[ExI] cure for global warming

Keith Henson hkeithhenson at gmail.com
Tue Dec 28 15:43:08 UTC 2010

Guys, I am not trying to shoot down the idea, in fact I heard an hour
presentation on it a couple of years ago.  But let's consider the
physics of the proposal.

On Tue, Dec 28, 2010 at 5:00 AM,  John Clark <jonkc at bellsouth.net> wrote:

> On Dec 27, 2010, at 2:43 PM, Keith Henson wrote:
>> I can tell you it isn't that easy to keep a pipe up to 12.5 miles, much less 18.
> Well, moored balloons have actually been built that have reached an altitude of 5 miles, and they were carrying heavy broadcasting or radar equipment not the garden hose I'm talking about, and they were dirt cheap. I'll tell you one thing, 18 miles sure would not cost several trillion dollars a year as some say we must pay to solve global warming.

"Myhrvold wasn't suggesting anything as ambitious as a space elevator,
just a light hose  about 2 inches in diameter going up about 18 miles.
In one design he burns sulfur to make sulphur dioxide, he then
liquefies it and injects it into the stratosphere with a hose
supported every 500 to 1000 feet with helium balloons. Myhrvold thinks
this design would cost about 150 million dollars to build and about
100 million a year to operate. In another design that would probably
be even cheaper he just slips a sleeve over the smokestack of any
existing small to midsize coal power plant in the higher latitudes and
uses the hot exhaust to fill hot air balloons to support the hose."

18 miles is close enough to 29 km.

There is a good reason to send the SO2 up as a liquid, for the same
velocity it would take a much larger pipe which generates more wind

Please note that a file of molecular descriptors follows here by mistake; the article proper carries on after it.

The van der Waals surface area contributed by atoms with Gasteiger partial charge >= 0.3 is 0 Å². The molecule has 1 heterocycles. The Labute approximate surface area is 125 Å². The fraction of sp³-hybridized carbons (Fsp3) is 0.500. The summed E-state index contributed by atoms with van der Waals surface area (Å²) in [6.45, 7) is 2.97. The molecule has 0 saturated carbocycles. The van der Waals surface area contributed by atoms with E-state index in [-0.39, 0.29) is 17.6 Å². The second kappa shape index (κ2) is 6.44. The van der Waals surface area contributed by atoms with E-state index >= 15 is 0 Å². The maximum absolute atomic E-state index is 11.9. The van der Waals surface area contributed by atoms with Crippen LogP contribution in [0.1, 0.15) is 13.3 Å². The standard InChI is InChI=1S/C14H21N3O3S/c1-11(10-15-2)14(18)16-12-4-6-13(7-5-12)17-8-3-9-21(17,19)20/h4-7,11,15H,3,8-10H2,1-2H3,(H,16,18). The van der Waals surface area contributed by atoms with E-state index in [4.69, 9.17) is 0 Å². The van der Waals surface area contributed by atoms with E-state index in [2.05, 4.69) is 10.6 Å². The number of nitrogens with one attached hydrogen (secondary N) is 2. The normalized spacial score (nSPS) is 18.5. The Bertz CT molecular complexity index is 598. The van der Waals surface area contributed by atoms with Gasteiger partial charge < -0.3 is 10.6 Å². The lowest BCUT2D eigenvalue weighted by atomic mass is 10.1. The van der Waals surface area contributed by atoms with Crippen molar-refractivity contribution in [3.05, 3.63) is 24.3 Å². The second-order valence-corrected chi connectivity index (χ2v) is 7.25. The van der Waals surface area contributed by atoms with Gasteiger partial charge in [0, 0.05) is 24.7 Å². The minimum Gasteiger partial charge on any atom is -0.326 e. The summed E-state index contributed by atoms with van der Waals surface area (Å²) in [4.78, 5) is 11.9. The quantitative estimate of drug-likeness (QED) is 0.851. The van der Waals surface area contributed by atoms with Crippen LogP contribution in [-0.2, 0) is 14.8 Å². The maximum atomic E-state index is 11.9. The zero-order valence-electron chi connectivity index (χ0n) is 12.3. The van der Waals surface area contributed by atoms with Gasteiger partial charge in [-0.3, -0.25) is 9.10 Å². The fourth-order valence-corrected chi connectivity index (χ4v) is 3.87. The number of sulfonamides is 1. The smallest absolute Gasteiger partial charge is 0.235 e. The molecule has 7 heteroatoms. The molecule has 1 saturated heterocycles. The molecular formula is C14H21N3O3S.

drag and takes more excess buoyancy to keep it close to vertical.  So
how much pressure does it take at the bottom to pump it up 18 miles?
The sg is 1.46, so a cubic meter would mass 1460 kg.  In one g, this
takes a force of 14308 N to hold it up.

One bar is 100,000 N/m^2 which is close enough to 7 meters per bar.
29,000 m / 7m/bar is 1443 bar or 60,000 psi.

Some garden hose.  :-)

How much will the hose weigh?  How much wind resistance?

How much excess buoyancy?  How much lift gas?

It isn't simple.

Eugen Leitl <eugen at leitl.org>

> On Mon, Dec 27, 2010 at 12:43:44PM -0700, Keith Henson wrote:
>> Over a year solar energy averages a few hundred watts per square
> The solar constant is 1.366 kW/m^2. Many people, especially
> at higher latitudes, find that by itself a considerable
> challenge to handle. The amount of land area covered by
> buildings is well in excess of the total energy budget.
> We don't have the area problem. We have the scaling up of
> intercept (antenna) area problem. (And smart grid redistribution,
> sure).
>> meter.  Then you take the efficiency loss in the PV cells of at least
>> 75%.
> Efficiency is irrelevant as existing conversion efficiencies
> are more than adequate, ROI and EROEI are the only relevant factors.

1/efficiency is a direct cost multiplier for ROI.  Combined cycle